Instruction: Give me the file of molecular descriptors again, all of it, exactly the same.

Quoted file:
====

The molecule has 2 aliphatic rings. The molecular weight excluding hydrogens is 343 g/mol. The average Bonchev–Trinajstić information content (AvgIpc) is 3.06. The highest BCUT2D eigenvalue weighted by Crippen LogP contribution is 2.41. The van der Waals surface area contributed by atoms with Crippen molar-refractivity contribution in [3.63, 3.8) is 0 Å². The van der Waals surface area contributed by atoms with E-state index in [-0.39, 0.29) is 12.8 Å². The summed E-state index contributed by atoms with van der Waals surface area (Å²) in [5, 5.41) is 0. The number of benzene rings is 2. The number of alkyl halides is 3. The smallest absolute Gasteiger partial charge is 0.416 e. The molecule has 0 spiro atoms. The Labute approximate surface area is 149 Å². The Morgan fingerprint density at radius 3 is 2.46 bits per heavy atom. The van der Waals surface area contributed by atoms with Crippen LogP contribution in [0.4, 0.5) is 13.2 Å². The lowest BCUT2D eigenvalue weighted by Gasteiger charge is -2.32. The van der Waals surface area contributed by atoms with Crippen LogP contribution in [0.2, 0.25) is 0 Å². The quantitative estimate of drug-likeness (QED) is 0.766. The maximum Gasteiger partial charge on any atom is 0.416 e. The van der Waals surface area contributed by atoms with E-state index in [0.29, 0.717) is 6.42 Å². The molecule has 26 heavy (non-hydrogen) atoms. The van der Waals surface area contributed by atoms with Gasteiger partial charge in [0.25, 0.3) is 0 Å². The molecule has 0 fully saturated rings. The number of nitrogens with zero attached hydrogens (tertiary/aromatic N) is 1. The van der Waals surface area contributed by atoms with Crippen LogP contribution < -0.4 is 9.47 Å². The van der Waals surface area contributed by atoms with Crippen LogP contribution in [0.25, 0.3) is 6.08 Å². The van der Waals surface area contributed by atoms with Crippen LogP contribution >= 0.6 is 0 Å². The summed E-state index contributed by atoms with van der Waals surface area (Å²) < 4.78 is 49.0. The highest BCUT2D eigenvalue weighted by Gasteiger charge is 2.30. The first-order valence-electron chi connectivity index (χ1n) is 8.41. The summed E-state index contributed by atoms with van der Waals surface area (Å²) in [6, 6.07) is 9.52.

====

The molecule has 2 aliphatic rings. The molecular weight excluding hydrogens is 343 g/mol. The average Bonchev–Trinajstić information content (AvgIpc) is 3.06. The highest BCUT2D eigenvalue weighted by Crippen LogP contribution is 2.41. The van der Waals surface area contributed by atoms with Crippen molar-refractivity contribution in [3.63, 3.8) is 0 Å². The van der Waals surface area contributed by atoms with E-state index in [-0.39, 0.29) is 12.8 Å². The summed E-state index contributed by atoms with van der Waals surface area (Å²) in [5, 5.41) is 0. The number of benzene rings is 2. The number of alkyl halides is 3. The smallest absolute Gasteiger partial charge is 0.416 e. The molecule has 0 spiro atoms. The Labute approximate surface area is 149 Å². The Morgan fingerprint density at radius 3 is 2.46 bits per heavy atom. The van der Waals surface area contributed by atoms with Crippen LogP contribution in [0.4, 0.5) is 13.2 Å². The lowest BCUT2D eigenvalue weighted by Gasteiger charge is -2.32. The van der Waals surface area contributed by atoms with Crippen LogP contribution in [0.2, 0.25) is 0 Å². The quantitative estimate of drug-likeness (QED) is 0.766. The maximum Gasteiger partial charge on any atom is 0.416 e. The van der Waals surface area contributed by atoms with E-state index in [0.29, 0.717) is 6.42 Å². The molecule has 26 heavy (non-hydrogen) atoms. The van der Waals surface area contributed by atoms with Gasteiger partial charge in [0.25, 0.3) is 0 Å². The molecule has 0 fully saturated rings. The number of nitrogens with zero attached hydrogens (tertiary/aromatic N) is 1. The van der Waals surface area contributed by atoms with Crippen LogP contribution < -0.4 is 9.47 Å². The van der Waals surface area contributed by atoms with Crippen LogP contribution in [0.25, 0.3) is 6.08 Å². The van der Waals surface area contributed by atoms with Crippen LogP contribution >= 0.6 is 0 Å². The summed E-state index contributed by atoms with van der Waals surface area (Å²) < 4.78 is 49.0. The highest BCUT2D eigenvalue weighted by Gasteiger charge is 2.30. The first-order valence-electron chi connectivity index (χ1n) is 8.41. The summed E-state index contributed by atoms with van der Waals surface area (Å²) in [6, 6.07) is 9.52.